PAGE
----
# Solved – Intuitive reasoning behind biased maximum likelihood estimators

biasintuitionmaximum likelihood

I have a confusion on biased maximum likelihood (ML) estimators. The mathematics of the whole concept is pretty clear to me but I cannot figure out the intuitive reasoning behind it.

Given a certain dataset which has samples from a distribution, which itself is a function of a parameter that we want to estimate, the ML estimator results in the value for the parameter which is most likely to produce the dataset.

I cannot intuitively understand a biased ML estimator in the sense that: how can the most likely value for the parameter predict the real value of the parameter with a bias towards a wrong value?

the ML estimator results in the value for the parameter which is most likely to occur in the dataset.

Given the assumptions, the ML estimator is the value of the parameter that has the best chance of producing the data set.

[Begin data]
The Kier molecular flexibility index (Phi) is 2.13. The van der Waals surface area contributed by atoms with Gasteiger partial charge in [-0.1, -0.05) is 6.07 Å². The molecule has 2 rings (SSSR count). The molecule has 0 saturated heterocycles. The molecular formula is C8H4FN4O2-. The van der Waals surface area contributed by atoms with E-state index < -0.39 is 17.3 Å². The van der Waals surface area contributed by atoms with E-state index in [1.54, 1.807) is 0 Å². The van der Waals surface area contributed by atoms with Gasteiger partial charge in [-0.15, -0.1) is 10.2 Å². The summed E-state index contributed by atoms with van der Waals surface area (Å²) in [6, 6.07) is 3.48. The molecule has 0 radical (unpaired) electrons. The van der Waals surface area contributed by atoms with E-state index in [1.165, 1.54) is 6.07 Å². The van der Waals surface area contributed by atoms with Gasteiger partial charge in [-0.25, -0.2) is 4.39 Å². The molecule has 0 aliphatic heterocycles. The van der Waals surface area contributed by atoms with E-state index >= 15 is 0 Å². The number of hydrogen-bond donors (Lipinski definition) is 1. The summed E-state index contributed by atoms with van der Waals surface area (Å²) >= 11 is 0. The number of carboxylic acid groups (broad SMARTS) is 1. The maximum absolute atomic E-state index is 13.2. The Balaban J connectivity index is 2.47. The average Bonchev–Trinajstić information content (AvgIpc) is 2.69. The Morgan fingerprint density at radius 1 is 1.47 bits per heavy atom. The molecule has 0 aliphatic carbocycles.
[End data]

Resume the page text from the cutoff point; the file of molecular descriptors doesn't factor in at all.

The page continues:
I cannot intuitively understand a biased ML estimator in the sense that "How can the most likely value for the parameter predict the real value of the parameter with a bias towards a wrong value?"

Bias is about expectations of sampling distributions. "Most likely to produce the data" isn't about expectations of sampling distributions. Why would they be expected to go together?

What is the basis on which it is surprising they don't necessarily correspond?

I'd suggest you consider some simple cases of MLE and ponder how the difference arises in those particular cases.

As an example, consider observations on a uniform on $$(0,\theta)$$. The largest observation is (necessarily) no bigger than the parameter, so the parameter can only take values at least as large as the largest observation.

When you consider the likelihood for $$\theta$$, it is (obviously) larger the closer $$\theta$$ is to the largest observation. So it's maximized at the largest observation; that's clearly the estimate for $$\theta$$ that maximizes the chance of obtaining the sample you got:

But on the other hand it must be biased, since the largest observation is obviously (with probability 1) smaller than the true value of $$\theta$$; any other estimate of $$\theta$$ not already ruled out by the sample itself must be larger than it, and must (quite plainly in this case) be less likely to produce the sample.

The expectation of the largest observation from a $$U(0,\theta)$$ is $$\frac{n}{n+1}\theta$$, so the usual way to unbias it is to take as the estimator of $$\theta$$: $$\hat\theta=\frac{n+1}{n}X_{(n)}$$, where $$X_{(n)}$$ is the largest observation.

This lies to the right of the MLE, and so has lower likelihood.